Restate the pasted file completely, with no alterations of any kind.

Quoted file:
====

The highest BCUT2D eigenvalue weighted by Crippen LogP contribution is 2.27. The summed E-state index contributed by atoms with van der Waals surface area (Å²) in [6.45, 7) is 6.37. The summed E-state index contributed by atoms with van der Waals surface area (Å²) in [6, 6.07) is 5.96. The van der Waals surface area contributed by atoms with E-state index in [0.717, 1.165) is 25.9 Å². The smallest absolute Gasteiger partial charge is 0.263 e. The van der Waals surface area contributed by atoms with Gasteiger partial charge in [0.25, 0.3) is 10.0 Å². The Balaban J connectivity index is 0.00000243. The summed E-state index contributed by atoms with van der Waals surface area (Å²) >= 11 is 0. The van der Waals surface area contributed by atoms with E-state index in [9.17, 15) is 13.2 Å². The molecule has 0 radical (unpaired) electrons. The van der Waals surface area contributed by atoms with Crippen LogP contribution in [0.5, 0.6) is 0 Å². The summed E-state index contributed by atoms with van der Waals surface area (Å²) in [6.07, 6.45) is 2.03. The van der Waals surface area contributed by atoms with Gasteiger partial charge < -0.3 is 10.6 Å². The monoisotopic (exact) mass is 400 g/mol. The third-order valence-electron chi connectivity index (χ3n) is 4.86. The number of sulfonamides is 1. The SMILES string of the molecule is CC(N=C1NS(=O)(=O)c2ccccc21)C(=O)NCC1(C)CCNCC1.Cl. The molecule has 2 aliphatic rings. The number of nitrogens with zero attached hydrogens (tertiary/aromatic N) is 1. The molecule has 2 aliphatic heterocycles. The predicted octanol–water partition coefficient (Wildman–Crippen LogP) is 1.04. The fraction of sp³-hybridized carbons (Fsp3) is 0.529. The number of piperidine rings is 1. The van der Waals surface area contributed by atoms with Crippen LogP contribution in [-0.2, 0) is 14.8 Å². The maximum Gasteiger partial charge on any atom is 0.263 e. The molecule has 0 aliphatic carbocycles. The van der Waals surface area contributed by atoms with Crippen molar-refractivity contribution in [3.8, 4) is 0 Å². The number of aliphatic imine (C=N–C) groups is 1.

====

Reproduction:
The highest BCUT2D eigenvalue weighted by Crippen LogP contribution is 2.27. The summed E-state index contributed by atoms with van der Waals surface area (Å²) in [6.45, 7) is 6.37. The summed E-state index contributed by atoms with van der Waals surface area (Å²) in [6, 6.07) is 5.96. The van der Waals surface area contributed by atoms with E-state index in [0.717, 1.165) is 25.9 Å². The smallest absolute Gasteiger partial charge is 0.263 e. The van der Waals surface area contributed by atoms with Gasteiger partial charge in [0.25, 0.3) is 10.0 Å². The Balaban J connectivity index is 0.00000243. The summed E-state index contributed by atoms with van der Waals surface area (Å²) >= 11 is 0. The van der Waals surface area contributed by atoms with E-state index in [9.17, 15) is 13.2 Å². The molecule has 0 radical (unpaired) electrons. The van der Waals surface area contributed by atoms with Crippen LogP contribution in [0.5, 0.6) is 0 Å². The summed E-state index contributed by atoms with van der Waals surface area (Å²) in [6.07, 6.45) is 2.03. The van der Waals surface area contributed by atoms with Gasteiger partial charge < -0.3 is 10.6 Å². The monoisotopic (exact) mass is 400 g/mol. The third-order valence-electron chi connectivity index (χ3n) is 4.86. The number of sulfonamides is 1. The SMILES string of the molecule is CC(N=C1NS(=O)(=O)c2ccccc21)C(=O)NCC1(C)CCNCC1.Cl. The molecule has 2 aliphatic rings. The number of nitrogens with zero attached hydrogens (tertiary/aromatic N) is 1. The molecule has 2 aliphatic heterocycles. The predicted octanol–water partition coefficient (Wildman–Crippen LogP) is 1.04. The fraction of sp³-hybridized carbons (Fsp3) is 0.529. The number of piperidine rings is 1. The van der Waals surface area contributed by atoms with Crippen LogP contribution in [-0.2, 0) is 14.8 Å². The maximum Gasteiger partial charge on any atom is 0.263 e. The molecule has 0 aliphatic carbocycles. The van der Waals surface area contributed by atoms with Crippen molar-refractivity contribution in [3.8, 4) is 0 Å². The number of aliphatic imine (C=N–C) groups is 1.